Author: Patrick Meek
Fishing isn't always about catching, sometimes more joy can be taken just by helping others less fortunate succeed.
I've never claimed to be an expert surf fisherman, but I have been very blessed to have had some amazing mentors who have passed some of their knowledge on to me that have helped me become more successful on the sand.
There have been many times I've slayed the fish off the beach while the person setup next to me to the left or right can't seem to even get a bite. I don't believe that I'm the "luckiest" guy on the beach, but I do believe that studying the beach / surf before I set up and taking some of that knowledge that my mentors have passed on to me and what I've learned on my own by "trial and error" have helped me become a more successful surf fisherman.
9 times out of 10, most fisherman won't approach me on the beach and ask "What am I doing wrong?". Pride is one of those 7 deadlyâ€™ s and I usually make it a point not to get up in someone else's business. If someone should come up to me and say "Can you help me?", I'm always more than willing to assist.
"I could see from 75 yards away that he was never going to catch a fish (except a saltwater catfish) with the type of leader he had attached."
With that being said, not too long ago we had a great afternoon surf fishing and as we were catching fish, I noticed an older gentleman sitting about 75 yards away from us to our left. The man was sitting in his beach chair holding his surf rod just the way I did when I was younger trying to catch catfish from a pond. A couple of hours had gone by and I know he had witnessed us catching fish all afternoon, but I had yet to see him reel anything in.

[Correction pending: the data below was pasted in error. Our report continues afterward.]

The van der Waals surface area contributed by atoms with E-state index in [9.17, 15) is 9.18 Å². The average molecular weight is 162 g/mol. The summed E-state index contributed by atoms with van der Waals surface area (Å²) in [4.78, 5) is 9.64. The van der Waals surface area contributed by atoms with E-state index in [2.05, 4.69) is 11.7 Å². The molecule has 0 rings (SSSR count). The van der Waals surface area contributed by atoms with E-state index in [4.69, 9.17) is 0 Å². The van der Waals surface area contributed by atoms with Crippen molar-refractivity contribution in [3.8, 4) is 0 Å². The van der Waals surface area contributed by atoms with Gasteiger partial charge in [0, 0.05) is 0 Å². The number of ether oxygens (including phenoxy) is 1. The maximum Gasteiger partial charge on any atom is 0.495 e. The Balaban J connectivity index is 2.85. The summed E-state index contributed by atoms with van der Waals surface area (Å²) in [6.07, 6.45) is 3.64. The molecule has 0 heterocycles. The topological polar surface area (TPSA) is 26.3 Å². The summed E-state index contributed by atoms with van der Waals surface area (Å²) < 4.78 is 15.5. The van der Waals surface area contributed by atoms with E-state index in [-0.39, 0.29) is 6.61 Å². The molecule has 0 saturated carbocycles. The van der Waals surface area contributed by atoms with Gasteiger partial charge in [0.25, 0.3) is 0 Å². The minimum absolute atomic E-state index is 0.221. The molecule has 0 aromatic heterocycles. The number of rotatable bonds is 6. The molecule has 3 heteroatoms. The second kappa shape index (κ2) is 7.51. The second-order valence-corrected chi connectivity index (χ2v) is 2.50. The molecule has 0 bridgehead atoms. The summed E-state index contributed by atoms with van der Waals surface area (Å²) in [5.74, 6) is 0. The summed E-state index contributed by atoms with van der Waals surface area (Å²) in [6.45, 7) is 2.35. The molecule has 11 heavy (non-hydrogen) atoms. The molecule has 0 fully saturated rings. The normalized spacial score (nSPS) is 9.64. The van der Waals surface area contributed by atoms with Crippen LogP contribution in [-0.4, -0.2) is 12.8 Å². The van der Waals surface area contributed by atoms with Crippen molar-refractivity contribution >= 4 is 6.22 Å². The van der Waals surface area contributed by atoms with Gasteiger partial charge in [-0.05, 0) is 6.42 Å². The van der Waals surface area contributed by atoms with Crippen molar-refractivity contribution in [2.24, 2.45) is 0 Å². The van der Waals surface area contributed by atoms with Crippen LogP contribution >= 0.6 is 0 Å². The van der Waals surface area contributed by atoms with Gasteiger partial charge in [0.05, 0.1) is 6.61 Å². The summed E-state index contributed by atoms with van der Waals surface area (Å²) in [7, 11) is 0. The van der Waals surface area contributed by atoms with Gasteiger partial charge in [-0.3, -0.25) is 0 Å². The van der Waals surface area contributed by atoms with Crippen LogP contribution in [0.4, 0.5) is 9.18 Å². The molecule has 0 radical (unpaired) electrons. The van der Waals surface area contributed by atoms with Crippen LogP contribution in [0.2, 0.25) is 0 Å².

What I did notice was the man was moving very slow and something just didn't seem right. As I sat back and watched him reel in his line to check his bait, I could see from 75 yards away that he was never going to catch a fish (except a saltwater catfish) with the type of leader he had attached. I decided to do something I don't usually do which is get involved in someone else's fishing. He may not have wanted my help, but I was going to take my chances. I took one of my Pompano leaders and attached a 3 oz. pyramid sinker and baited it with some fresh dead peeled shrimp and walked over to the gentleman struggling on the beach.
When I approached the man, I noticed the kinked up Walmart tourist special steel leader loaded with wire, crimps, and gold J hooks with a 6 oz. sputnik sinker attached. It was at this time I met "Bobby." Bobby is 80 years old from Virginia who suffers from Parkinson's Disease. I explained the difference between monofilament and fluorocarbon, circle hooks and J hooks, floats and sinkers. I attached the new Pompano leader to his mainline and told him "Good Luck." Bobby casts out into the middle of the dark trough and about 20 minutes later he hooks up and lands his first ever quality saltwater fish by surf casting; a nice 35" Redfish. I helped Bobby revive his fish and released it for him since it was legally too big to keep. He was most appreciative and I could feel the pride he had after landing such a nice beautiful fish from the surf.
Earlier that day I had caught my PB Black Drum from the beach, but as I left the beach that evening I had forgotten about my catch because I had more pleasure helping a struggling fisherman help make the catch of his lifetime that he won't soon forget. It wasn't Bobby's fault that he wasn't catching anything earlier, it's just that no one had taken the time to show him how fishing from the beach is done.
Until next time...
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